House Judiciary Committee Chairman Bob Goodlatte, R-Va., issued a statement today in the wake of the U.S. Supreme Court’s decision to take up the executive amnesty case expressing confidence that Justices will block implementation of the Deferred Action for Parents of Americans (DAPA) and extended Deferred Action for Childhood Arrivals (DACA) programs.
The statement reads:
“President Obama stated 22 times that he does not have the authority to change immigration laws on his own yet he did so anyway. President Obama’s decision to ignore the limits placed on his power and act unilaterally to rewrite our nation’s immigration laws threatens the separation of powers and its checks and balances. So far, the federal courts have prevented President Obama’s executive actions from being implemented and I am hopeful that the Supreme Court will do the same. Such lawlessness must be stopped so that we protect the Constitution and the intent of the Founding Fathers that the legislative branch, which reflects the will of and is accountable to the American people, makes the laws, not the President.”
Chairman Goodlatte and others submitted an amicus brief to the district court that initially heard the executive amnesty case (Texas v. United States), and another amicus brief when Judge Andrew Hanen’s injunction was appealed to the Fifth Circuit Court of Appeals.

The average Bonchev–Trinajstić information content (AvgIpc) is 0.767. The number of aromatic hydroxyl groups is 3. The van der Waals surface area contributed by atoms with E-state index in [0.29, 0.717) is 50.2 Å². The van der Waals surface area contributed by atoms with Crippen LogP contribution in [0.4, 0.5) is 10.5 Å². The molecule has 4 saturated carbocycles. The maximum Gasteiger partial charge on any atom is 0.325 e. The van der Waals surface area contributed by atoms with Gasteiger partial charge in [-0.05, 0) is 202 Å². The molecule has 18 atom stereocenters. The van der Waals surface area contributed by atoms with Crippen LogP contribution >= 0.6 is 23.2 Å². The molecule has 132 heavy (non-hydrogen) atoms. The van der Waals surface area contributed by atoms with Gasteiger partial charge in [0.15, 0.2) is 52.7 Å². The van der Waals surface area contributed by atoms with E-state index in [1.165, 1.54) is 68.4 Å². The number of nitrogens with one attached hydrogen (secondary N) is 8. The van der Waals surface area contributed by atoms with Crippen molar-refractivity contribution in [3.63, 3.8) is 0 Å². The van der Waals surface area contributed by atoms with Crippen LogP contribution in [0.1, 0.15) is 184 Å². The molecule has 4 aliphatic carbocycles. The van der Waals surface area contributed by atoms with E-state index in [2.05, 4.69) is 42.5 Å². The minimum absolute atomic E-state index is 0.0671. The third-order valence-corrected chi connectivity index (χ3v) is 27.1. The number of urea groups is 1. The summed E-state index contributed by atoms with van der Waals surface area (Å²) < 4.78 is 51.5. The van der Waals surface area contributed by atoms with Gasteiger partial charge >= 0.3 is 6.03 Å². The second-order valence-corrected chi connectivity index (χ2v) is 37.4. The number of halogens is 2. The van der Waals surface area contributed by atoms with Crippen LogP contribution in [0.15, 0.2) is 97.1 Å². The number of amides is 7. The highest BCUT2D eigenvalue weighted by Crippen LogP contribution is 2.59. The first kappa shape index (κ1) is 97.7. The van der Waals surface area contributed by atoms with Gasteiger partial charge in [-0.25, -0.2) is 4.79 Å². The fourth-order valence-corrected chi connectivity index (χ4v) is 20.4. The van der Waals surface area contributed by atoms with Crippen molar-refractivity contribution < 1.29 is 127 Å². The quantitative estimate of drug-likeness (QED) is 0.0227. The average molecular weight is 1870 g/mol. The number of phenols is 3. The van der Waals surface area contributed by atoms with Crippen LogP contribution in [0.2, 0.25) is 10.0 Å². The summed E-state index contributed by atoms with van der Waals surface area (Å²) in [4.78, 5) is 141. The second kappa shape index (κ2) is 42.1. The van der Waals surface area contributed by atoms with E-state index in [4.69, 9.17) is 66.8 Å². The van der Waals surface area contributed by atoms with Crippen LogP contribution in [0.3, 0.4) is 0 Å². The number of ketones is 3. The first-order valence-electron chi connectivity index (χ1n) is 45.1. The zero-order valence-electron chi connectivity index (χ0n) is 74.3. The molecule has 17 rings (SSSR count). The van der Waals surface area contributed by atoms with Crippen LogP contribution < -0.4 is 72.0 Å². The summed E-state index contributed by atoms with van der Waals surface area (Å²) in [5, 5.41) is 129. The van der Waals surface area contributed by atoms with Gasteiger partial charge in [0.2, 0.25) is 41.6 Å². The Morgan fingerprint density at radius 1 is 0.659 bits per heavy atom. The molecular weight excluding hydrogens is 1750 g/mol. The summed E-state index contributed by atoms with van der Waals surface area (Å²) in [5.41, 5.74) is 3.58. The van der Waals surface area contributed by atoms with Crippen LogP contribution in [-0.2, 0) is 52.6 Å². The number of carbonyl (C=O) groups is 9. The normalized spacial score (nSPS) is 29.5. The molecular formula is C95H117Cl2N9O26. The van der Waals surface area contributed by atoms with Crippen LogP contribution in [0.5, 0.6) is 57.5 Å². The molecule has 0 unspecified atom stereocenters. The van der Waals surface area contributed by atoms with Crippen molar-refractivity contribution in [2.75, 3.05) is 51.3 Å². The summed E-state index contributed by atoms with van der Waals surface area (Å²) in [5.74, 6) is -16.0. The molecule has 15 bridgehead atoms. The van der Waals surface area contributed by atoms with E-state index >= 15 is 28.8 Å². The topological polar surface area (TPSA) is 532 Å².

Jay Sekulow, chief counsel for the American Center for Law & Justice, noted "President Obama is not a king, and impatient presidents don't get to change the law. This executive overreach is both unlawful and unconstitutional." Sekulow sees the Court’s adding of the Take Care Clause as "a good omen.” He said, “it helps those of us that are concerned that the president overreached here.”
The Justice Department had asked the justices to take up the case, in part, based on the issue of whether states have legal standing to challenge DAPA and extended DACA. But Stephen Legomsky, a former chief counsel at the U.S. Citizenship and Immigration Service, notes ”If it were clear that there were five justices to rule for the [federal] government on standing, they would probably not go to the constitutional issue.”
Rosemary Jenks, Director of Government Relations for NumbersUSA also issued the following statement.
"We certainly hope the Supreme Court will carefully examine the detailed rulings of the District and Circuit Courts and come down on the side of the Constitution, as they did. There is absolutely no question after more than 200 years of jurisprudence that Congress, not the Executive Branch, has plenary power over immigration law."
Updated: Wed, Oct 11th 2017 @ 3:19pm EDT